Need an exit from your investment in a tech company or your shareholders want out?

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Need an exit from your investment in a tech company or your shareholders want out?

At the start of every year, the minds of investors, management and their advisers of many tech companies often wonder if this is the year that the company will deliver an exit for their shareholders. Ascendant, like most other corporate finance houses, takes the opportunity of the new year to get its team to research all the deals done in the last year to offer insight into market trends and developments. Whilst we share these stats with clients and prospects, we rarely publish them as we find that the participants in a very significant proportion of completed transactions (c.40%) do not give any indication of value of the deal. This results in very unreliable conclusions and can often lead the misinformed advisers to give quite misleading advice.

There are, however, three variables that are consistently available and therefore useful – the volume of transactions completed, the most active sectors, the locations of buyers.  I will talk about sectors in another post but for now, a quick analysis of our data on exits of UK/Irish Tech Companies shows:

So the market is definitely trending down – no sectors are immune although software is doing better then others. Yet again the most likely buyer for UK/Irish companies is….UK/Irish companies!! For what it is worth the percentage of UK/Irish buyers rockets to 69% for businesses sold for less than £20m. This seems obvious but many of the companies and shareholders we speak to, still believe that a US buyer is the most likely purchaser for their business. That might be true but statistically it is not!

We also look at the number of deals that involve a private equity house as a buyer. Our data on this tells us that a PE firm was the purchaser in 23% of all deals in 2015 – unchanged from the previous 2 years despite the up and downwards movements in the market as a whole. Notwithstanding our comments above of poor disclosure of the value of consideration, 49% of these deals were for less than £20m.

Disclosure of transaction values disclosure tends to improve as the deals sizes get bigger so one of the measures we track is the number of deals in each year that are greater than £100m. Many VCs have for years stated this as one of their key ambitions for every company they invest in.  Here’s the data for the last few years on exits for UK and Irish based companies that have exited via a sale of the business (but not an IPO).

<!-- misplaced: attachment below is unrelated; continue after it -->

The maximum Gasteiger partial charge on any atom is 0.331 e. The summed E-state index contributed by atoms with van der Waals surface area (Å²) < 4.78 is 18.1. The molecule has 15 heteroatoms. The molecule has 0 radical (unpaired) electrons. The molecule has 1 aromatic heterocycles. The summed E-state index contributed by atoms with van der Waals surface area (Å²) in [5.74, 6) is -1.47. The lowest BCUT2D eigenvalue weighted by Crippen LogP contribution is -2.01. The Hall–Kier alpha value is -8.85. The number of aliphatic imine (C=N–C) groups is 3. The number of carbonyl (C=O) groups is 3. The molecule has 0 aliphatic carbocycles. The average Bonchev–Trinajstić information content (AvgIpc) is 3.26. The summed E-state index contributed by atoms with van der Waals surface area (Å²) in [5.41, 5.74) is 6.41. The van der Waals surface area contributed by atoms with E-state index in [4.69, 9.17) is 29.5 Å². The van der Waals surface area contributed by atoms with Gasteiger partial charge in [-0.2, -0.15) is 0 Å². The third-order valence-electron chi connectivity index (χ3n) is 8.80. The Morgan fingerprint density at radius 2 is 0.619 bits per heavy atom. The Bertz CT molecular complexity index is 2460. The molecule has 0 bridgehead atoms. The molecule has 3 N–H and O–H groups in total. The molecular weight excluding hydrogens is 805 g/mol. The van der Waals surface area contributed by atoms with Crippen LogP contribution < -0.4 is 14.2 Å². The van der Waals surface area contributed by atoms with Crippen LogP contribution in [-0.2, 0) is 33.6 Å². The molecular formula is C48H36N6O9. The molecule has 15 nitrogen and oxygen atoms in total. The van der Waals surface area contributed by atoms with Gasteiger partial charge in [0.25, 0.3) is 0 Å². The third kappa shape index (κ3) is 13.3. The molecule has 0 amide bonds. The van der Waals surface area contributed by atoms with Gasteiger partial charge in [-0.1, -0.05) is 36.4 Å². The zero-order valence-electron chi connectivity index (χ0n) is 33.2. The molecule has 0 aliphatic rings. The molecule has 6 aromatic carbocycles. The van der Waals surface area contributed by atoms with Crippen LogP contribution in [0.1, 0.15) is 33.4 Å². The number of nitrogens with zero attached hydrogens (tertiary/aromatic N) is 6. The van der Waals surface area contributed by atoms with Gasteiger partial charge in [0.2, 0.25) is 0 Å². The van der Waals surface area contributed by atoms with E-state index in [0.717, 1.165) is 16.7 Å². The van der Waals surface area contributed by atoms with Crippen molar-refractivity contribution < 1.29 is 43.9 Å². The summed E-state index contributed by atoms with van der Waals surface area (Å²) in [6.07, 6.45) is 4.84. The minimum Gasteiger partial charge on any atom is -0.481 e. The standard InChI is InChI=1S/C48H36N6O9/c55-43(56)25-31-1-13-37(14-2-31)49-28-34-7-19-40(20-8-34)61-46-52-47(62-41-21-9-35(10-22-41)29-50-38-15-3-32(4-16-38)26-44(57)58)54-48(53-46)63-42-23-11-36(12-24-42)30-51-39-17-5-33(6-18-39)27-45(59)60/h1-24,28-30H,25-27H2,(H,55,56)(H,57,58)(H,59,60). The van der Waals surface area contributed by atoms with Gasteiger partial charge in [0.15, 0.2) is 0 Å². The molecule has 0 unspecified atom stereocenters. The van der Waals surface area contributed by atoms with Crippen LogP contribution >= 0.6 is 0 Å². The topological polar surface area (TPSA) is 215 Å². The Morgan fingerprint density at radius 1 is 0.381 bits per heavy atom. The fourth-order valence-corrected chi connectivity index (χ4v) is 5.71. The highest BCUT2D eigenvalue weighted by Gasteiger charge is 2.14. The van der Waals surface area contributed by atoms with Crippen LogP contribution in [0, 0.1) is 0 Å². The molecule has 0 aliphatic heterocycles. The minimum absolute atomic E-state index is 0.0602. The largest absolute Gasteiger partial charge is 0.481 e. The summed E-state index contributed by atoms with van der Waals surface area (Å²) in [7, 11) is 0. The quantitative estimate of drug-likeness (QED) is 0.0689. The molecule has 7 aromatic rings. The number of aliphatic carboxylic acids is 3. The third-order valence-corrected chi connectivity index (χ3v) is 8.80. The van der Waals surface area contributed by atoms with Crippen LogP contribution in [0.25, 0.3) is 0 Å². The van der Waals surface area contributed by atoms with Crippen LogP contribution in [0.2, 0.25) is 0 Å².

Not of all of these had VCs on their shareholder list, so it is clear just how few VC investments do hit the big success mark. VC Investments in the tech sector in the UK/Ireland have run at 250-350 deals per year in the last 5 years, so by simple arithmetic the much discussed “portfolio” effect is very apparent.

Finally it would be inappropriate to exclude everybody’s favourite term in 2015 – unicorns. Our data highlights 6 UK/Irish Unicorn exits (by disposal) occurred in 2015 – exactly the same as the year before. 5 of these had received PE (but not VC) investment. So taking venture capital is neither a necessary or sufficient factor for getting a “mythical” exit but it does help many get a “rich” one!

  • So in general the advice UK tech companies and their shareholders is:
  • Exits are definitely possible at all valuation levels, but the market is tightening
  • UK buyers are the most likely to buy your company – however much you want it to be a US buyer – this is particularly true of companies with a value of less than £20m.
  • PE houses are a key component of the market and should be included on every buyer list.
  • Every time you hear a VC saying that they only in companies that can achieve a £100m exit, smile gracefully and nod – like you do with your grandparents who have begun to lose touch with the real world…

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